Metaphors and the Spectrum

No two people on the Autism Spectrum experience it in the same way. There are however common tendencies that are nonetheless present in many such people.

One of those common (not universal) traits is difficulty with metaphoric language. The use and interpretation of metaphors can lead to confusion for many on the Spectrum, even those like myself that are in the so-called “high functioning” camp.

For example, in conversation one might say that today they are “blue.” Some on the Spectrum would have difficulty with this, seeing as how the person speaking is obviously not the color blue. Even once it is explained to that person that blue is a metaphor, and that it stands in for feeling sad, the problem isn’t solved. Plenty of people on the Spectrum would then ask why the other person didn’t just say they were “sad.” Sad after all is literally the truth. “Blue” is simply not true, metaphor or not. What’s the point of saying one is blue then?

This isn’t the case for me, as I not only understand the definition of a metaphor, but understand their application. I have no way of knowing if this is due to my being a writer, and making use of words for so long, or if it just happens not to be a situation with my particular ASD. I can only say that that this specific difficulty isn’t present in my mind.

Or perhaps it is.

I picked up a used book last week. I’ve not had a chance to sit down and read it proper yet, but I was skimming through it a few days ago. Revising Fiction: A Handbook for Writers by David Madden is exactly what it sounds like. While I skimmed it, my eye fell on a question the book asked at one point.

It asked the author to consider if they were using simile when metaphor would be better, or metaphor when simile would be better. The question was still on my mind during my next revision session on my upcoming novel. That’s it when it occurred to me; I use simile much more than I do metaphor when I write. Rough guess, 5 to 1 ratio, or higher. Enough to be noticeable.

Not only that, I recalled at that point how often I have, in previous manuscripts removed similes, because I deemed I’d used too many. Only part of the time did I replace them with a metaphor.

Quick high school grammar review. A simile is a symbolic comparison that uses “like” or “as.” “Tight as a drum,” is one cliched example.

“My heart froze like a hot dog dipped in liquid nitrogen,” is another, (albeit asinine ) simile.

A metaphor is a symbolic comparison directly applied but not literally true. “There was a storm brewing in Sarah’s eyes.” (That should vary enough to avoid a lawsuit I hope.) No literal storm, but the point is made.

Back to the realization about myself. When I write symbolically, especially a first draft, I default to simile. Why? As I realized, I do in fact experience a slight resistance, barely perceptible, to metaphor. I use metaphor when I speak as often as anyone else, and I can follow metaphor when reading. Yet it finally occurred to me that in the sometimes mile-a-minute nature of writing a first draft (or second), a metaphor registers in  my mind as de facto “bad writing,” even if it is not.

A sub-conscious calculus is made. Some part of me says, “there’s no storm in a person’s eye. Fix that.” The most direct way to save the symbolism, the visual, is to then say, “Her eyes light up like a storm.”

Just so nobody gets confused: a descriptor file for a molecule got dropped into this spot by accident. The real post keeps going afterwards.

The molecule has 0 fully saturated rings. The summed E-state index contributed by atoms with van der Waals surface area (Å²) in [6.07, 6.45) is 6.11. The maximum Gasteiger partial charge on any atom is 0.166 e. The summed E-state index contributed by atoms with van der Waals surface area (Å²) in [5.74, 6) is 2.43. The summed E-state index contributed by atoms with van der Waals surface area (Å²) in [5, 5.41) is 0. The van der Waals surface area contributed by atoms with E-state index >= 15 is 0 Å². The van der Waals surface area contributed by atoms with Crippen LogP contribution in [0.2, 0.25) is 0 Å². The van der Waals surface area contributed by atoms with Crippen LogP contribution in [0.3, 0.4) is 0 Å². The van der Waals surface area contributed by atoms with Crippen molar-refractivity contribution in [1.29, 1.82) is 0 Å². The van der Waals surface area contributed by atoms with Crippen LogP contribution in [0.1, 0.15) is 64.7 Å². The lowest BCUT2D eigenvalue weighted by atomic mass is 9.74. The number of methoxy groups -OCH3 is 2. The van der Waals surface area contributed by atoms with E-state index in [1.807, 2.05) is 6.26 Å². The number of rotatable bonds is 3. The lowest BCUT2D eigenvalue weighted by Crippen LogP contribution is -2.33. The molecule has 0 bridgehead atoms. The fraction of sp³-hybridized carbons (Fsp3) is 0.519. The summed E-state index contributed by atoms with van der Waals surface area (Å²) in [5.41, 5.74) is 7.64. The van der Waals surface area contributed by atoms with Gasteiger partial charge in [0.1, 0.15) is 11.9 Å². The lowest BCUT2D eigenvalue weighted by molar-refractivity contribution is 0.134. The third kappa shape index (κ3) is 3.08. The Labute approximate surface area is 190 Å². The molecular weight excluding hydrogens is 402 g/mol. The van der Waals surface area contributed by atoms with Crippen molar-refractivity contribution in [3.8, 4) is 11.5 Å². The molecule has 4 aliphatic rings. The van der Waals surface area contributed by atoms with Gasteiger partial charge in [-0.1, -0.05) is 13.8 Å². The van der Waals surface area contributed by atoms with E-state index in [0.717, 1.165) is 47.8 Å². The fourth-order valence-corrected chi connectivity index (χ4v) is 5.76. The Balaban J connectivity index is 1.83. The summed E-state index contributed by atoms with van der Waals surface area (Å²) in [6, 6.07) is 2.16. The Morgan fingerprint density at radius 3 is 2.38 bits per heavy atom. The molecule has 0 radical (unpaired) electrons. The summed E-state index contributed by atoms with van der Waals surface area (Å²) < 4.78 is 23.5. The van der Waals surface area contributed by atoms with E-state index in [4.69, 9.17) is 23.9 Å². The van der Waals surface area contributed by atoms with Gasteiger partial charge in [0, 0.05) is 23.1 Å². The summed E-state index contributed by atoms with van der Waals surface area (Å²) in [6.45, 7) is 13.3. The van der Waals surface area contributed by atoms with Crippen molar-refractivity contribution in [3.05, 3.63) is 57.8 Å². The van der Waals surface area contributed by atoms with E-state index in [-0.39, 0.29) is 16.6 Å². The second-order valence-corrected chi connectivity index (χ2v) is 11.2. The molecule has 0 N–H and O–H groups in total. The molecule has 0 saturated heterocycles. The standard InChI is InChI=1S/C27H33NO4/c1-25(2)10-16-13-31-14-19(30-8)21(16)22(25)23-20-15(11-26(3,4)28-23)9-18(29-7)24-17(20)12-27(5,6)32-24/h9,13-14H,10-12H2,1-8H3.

The presence of “like” stamps the ticket for the sentence to get past my subconscious. Anything can be “like” anything else. That’s writing. “You may pass.”

No doubt my work has ended up with fewer metaphors than otherwise it might have. Some might have even been good writing.

Could this small resistance to putting metaphor down in writing be a watered-down version of metaphor difficulties experienced by plenty of people on the Autism Spectrum? My version perhaps confined that particular trait to one tiny office in the corner of my mind, but an office with some power under the right conditions.

I can’t prove this, of course. Makes sense, though.

Whatever the exact reason, I’m determined to use metaphor more often. It can be overdone of course, but to me, pound for pound metaphor is the stronger symbolism. It’s more direct and in the reader’s face. “Like” or “as” put a barrier up between the reader and the text. In most cases a simile has an authorial subtext of, “but not really,” embedded in it. A metaphor provides nowhere to  hide, and hence carries a more forceful punch.

Metaphor requires more trust for your reader as well, don’t you think? As long as the concept of, “it’s only like a wrecking ball, but not literally so” seeps in, we don’t give the reader full control. We hold their hand a little longer. (I think I’m in the clear with that example too.)

It also requires me to trust myself more. I need to believe in my ability to compose a useful, interesting, effective metaphor in order to do so. No crutch.

So I’m making a conscious decision to make greater use of metaphor. The change won’t come overnight; it’s like a marathon. But I’ll get there eventually.






  1. Karen Elligers

    I like the way you think. It’s like you explore each nuance of your thought process, and lay it bare for the rest of us to read. Even about something mundane. It’s fascinating! I hope you won’t stop and instead be encouraged that you HAVE an audience (even a small one, who doesn’t always comment). Best, Karen (Virginia)

    • Thank you, Karen, for your comment, and I am glad you enjoyed this post. Be well!

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